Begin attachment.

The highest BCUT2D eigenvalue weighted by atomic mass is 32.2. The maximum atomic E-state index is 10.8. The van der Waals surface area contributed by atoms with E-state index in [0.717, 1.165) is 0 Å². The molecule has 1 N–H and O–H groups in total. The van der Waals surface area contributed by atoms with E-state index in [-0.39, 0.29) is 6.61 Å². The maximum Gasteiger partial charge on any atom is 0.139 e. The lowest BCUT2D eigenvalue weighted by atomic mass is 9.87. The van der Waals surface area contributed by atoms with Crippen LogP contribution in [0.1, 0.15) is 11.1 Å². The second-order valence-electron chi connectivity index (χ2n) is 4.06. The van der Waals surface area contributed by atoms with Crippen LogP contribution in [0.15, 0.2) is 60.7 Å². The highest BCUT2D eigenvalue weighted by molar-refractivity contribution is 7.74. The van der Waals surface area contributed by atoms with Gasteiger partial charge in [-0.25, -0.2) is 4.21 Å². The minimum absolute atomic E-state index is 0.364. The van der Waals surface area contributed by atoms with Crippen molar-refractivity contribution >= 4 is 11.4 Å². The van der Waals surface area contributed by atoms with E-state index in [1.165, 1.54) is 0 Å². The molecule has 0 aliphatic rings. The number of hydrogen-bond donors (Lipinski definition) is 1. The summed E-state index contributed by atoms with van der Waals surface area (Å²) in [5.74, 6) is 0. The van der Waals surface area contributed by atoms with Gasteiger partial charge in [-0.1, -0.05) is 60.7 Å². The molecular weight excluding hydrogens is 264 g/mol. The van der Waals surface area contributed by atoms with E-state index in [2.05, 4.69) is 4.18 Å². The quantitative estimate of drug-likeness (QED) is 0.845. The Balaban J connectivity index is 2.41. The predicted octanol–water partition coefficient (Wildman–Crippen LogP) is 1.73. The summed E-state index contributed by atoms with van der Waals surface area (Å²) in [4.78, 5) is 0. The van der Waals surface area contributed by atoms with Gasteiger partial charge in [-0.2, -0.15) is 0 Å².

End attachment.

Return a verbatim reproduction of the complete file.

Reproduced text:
The highest BCUT2D eigenvalue weighted by atomic mass is 32.2. The maximum atomic E-state index is 10.8. The van der Waals surface area contributed by atoms with E-state index in [0.717, 1.165) is 0 Å². The molecule has 1 N–H and O–H groups in total. The van der Waals surface area contributed by atoms with E-state index in [-0.39, 0.29) is 6.61 Å². The maximum Gasteiger partial charge on any atom is 0.139 e. The lowest BCUT2D eigenvalue weighted by atomic mass is 9.87. The van der Waals surface area contributed by atoms with Crippen LogP contribution in [0.1, 0.15) is 11.1 Å². The second-order valence-electron chi connectivity index (χ2n) is 4.06. The van der Waals surface area contributed by atoms with Crippen LogP contribution in [0.15, 0.2) is 60.7 Å². The highest BCUT2D eigenvalue weighted by molar-refractivity contribution is 7.74. The van der Waals surface area contributed by atoms with Gasteiger partial charge in [-0.25, -0.2) is 4.21 Å². The minimum absolute atomic E-state index is 0.364. The van der Waals surface area contributed by atoms with Crippen molar-refractivity contribution >= 4 is 11.4 Å². The van der Waals surface area contributed by atoms with E-state index in [1.165, 1.54) is 0 Å². The molecule has 0 aliphatic rings. The number of hydrogen-bond donors (Lipinski definition) is 1. The summed E-state index contributed by atoms with van der Waals surface area (Å²) in [5.74, 6) is 0. The van der Waals surface area contributed by atoms with Gasteiger partial charge in [-0.1, -0.05) is 60.7 Å². The molecular weight excluding hydrogens is 264 g/mol. The van der Waals surface area contributed by atoms with E-state index in [2.05, 4.69) is 4.18 Å². The quantitative estimate of drug-likeness (QED) is 0.845. The Balaban J connectivity index is 2.41. The predicted octanol–water partition coefficient (Wildman–Crippen LogP) is 1.73. The summed E-state index contributed by atoms with van der Waals surface area (Å²) in [4.78, 5) is 0. The van der Waals surface area contributed by atoms with Gasteiger partial charge in [-0.2, -0.15) is 0 Å².